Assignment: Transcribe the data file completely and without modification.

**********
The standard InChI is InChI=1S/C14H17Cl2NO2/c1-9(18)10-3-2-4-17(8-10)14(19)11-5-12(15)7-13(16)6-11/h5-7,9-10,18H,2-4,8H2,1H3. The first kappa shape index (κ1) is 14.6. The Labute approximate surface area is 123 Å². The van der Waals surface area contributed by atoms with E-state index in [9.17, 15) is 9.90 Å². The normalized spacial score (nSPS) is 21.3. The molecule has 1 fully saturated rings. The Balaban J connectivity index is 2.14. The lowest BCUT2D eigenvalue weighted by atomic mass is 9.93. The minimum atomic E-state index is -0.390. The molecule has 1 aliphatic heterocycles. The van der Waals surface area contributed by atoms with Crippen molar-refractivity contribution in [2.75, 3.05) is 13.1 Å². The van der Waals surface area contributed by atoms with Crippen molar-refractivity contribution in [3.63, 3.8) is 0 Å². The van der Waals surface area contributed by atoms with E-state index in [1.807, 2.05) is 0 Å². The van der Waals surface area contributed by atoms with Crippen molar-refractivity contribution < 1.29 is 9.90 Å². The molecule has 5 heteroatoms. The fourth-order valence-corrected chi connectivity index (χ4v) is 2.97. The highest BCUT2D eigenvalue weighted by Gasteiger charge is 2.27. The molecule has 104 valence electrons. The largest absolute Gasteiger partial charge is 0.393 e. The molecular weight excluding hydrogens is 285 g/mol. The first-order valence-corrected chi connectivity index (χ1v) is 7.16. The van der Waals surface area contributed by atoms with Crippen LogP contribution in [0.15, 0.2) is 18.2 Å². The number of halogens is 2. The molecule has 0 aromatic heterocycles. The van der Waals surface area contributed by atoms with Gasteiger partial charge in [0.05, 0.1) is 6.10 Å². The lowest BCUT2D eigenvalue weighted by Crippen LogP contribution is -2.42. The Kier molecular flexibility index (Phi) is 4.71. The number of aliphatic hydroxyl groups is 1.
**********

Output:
The standard InChI is InChI=1S/C14H17Cl2NO2/c1-9(18)10-3-2-4-17(8-10)14(19)11-5-12(15)7-13(16)6-11/h5-7,9-10,18H,2-4,8H2,1H3. The first kappa shape index (κ1) is 14.6. The Labute approximate surface area is 123 Å². The van der Waals surface area contributed by atoms with E-state index in [9.17, 15) is 9.90 Å². The normalized spacial score (nSPS) is 21.3. The molecule has 1 fully saturated rings. The Balaban J connectivity index is 2.14. The lowest BCUT2D eigenvalue weighted by atomic mass is 9.93. The minimum atomic E-state index is -0.390. The molecule has 1 aliphatic heterocycles. The van der Waals surface area contributed by atoms with Crippen molar-refractivity contribution in [2.75, 3.05) is 13.1 Å². The van der Waals surface area contributed by atoms with Crippen molar-refractivity contribution in [3.63, 3.8) is 0 Å². The van der Waals surface area contributed by atoms with E-state index in [1.807, 2.05) is 0 Å². The van der Waals surface area contributed by atoms with Crippen molar-refractivity contribution < 1.29 is 9.90 Å². The molecule has 5 heteroatoms. The fourth-order valence-corrected chi connectivity index (χ4v) is 2.97. The highest BCUT2D eigenvalue weighted by Gasteiger charge is 2.27. The molecule has 104 valence electrons. The largest absolute Gasteiger partial charge is 0.393 e. The molecular weight excluding hydrogens is 285 g/mol. The first-order valence-corrected chi connectivity index (χ1v) is 7.16. The van der Waals surface area contributed by atoms with Crippen LogP contribution in [0.15, 0.2) is 18.2 Å². The number of halogens is 2. The molecule has 0 aromatic heterocycles. The van der Waals surface area contributed by atoms with Gasteiger partial charge in [0.05, 0.1) is 6.10 Å². The lowest BCUT2D eigenvalue weighted by Crippen LogP contribution is -2.42. The Kier molecular flexibility index (Phi) is 4.71. The number of aliphatic hydroxyl groups is 1.